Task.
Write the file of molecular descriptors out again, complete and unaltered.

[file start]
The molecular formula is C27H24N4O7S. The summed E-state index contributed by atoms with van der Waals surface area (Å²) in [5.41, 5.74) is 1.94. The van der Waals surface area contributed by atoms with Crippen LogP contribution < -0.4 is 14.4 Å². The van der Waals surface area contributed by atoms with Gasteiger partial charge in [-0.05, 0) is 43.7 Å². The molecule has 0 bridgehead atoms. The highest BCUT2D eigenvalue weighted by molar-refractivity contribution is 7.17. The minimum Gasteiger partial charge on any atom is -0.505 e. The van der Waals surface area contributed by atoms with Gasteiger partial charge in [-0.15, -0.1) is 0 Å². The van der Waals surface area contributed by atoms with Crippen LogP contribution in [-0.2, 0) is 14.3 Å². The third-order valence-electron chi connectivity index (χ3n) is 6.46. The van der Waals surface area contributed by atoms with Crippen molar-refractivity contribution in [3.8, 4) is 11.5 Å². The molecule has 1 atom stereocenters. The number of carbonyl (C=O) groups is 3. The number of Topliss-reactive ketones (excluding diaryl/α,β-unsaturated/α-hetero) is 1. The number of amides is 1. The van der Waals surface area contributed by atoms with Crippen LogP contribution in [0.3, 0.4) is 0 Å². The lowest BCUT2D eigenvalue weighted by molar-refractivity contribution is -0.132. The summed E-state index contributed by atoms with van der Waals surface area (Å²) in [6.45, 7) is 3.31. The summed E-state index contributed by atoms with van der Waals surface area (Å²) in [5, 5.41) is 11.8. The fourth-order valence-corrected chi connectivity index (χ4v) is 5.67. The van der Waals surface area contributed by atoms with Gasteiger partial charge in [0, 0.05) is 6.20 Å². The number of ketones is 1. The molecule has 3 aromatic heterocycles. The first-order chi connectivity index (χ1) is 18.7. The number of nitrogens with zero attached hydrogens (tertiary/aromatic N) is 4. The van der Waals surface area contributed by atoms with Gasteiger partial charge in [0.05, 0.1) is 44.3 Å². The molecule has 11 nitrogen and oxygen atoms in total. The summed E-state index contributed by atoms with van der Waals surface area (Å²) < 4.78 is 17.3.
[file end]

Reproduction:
The molecular formula is C27H24N4O7S. The summed E-state index contributed by atoms with van der Waals surface area (Å²) in [5.41, 5.74) is 1.94. The van der Waals surface area contributed by atoms with Crippen LogP contribution < -0.4 is 14.4 Å². The van der Waals surface area contributed by atoms with Gasteiger partial charge in [-0.05, 0) is 43.7 Å². The molecule has 0 bridgehead atoms. The highest BCUT2D eigenvalue weighted by molar-refractivity contribution is 7.17. The minimum Gasteiger partial charge on any atom is -0.505 e. The van der Waals surface area contributed by atoms with Gasteiger partial charge in [-0.15, -0.1) is 0 Å². The van der Waals surface area contributed by atoms with Crippen LogP contribution in [-0.2, 0) is 14.3 Å². The third-order valence-electron chi connectivity index (χ3n) is 6.46. The van der Waals surface area contributed by atoms with Crippen molar-refractivity contribution in [3.8, 4) is 11.5 Å². The molecule has 1 atom stereocenters. The number of carbonyl (C=O) groups is 3. The number of Topliss-reactive ketones (excluding diaryl/α,β-unsaturated/α-hetero) is 1. The number of amides is 1. The van der Waals surface area contributed by atoms with Crippen LogP contribution in [0.3, 0.4) is 0 Å². The lowest BCUT2D eigenvalue weighted by molar-refractivity contribution is -0.132. The summed E-state index contributed by atoms with van der Waals surface area (Å²) in [6.45, 7) is 3.31. The summed E-state index contributed by atoms with van der Waals surface area (Å²) in [5, 5.41) is 11.8. The fourth-order valence-corrected chi connectivity index (χ4v) is 5.67. The van der Waals surface area contributed by atoms with Gasteiger partial charge in [0, 0.05) is 6.20 Å². The number of ketones is 1. The molecule has 3 aromatic heterocycles. The first-order chi connectivity index (χ1) is 18.7. The number of nitrogens with zero attached hydrogens (tertiary/aromatic N) is 4. The van der Waals surface area contributed by atoms with Gasteiger partial charge in [0.05, 0.1) is 44.3 Å². The molecule has 11 nitrogen and oxygen atoms in total. The summed E-state index contributed by atoms with van der Waals surface area (Å²) < 4.78 is 17.3.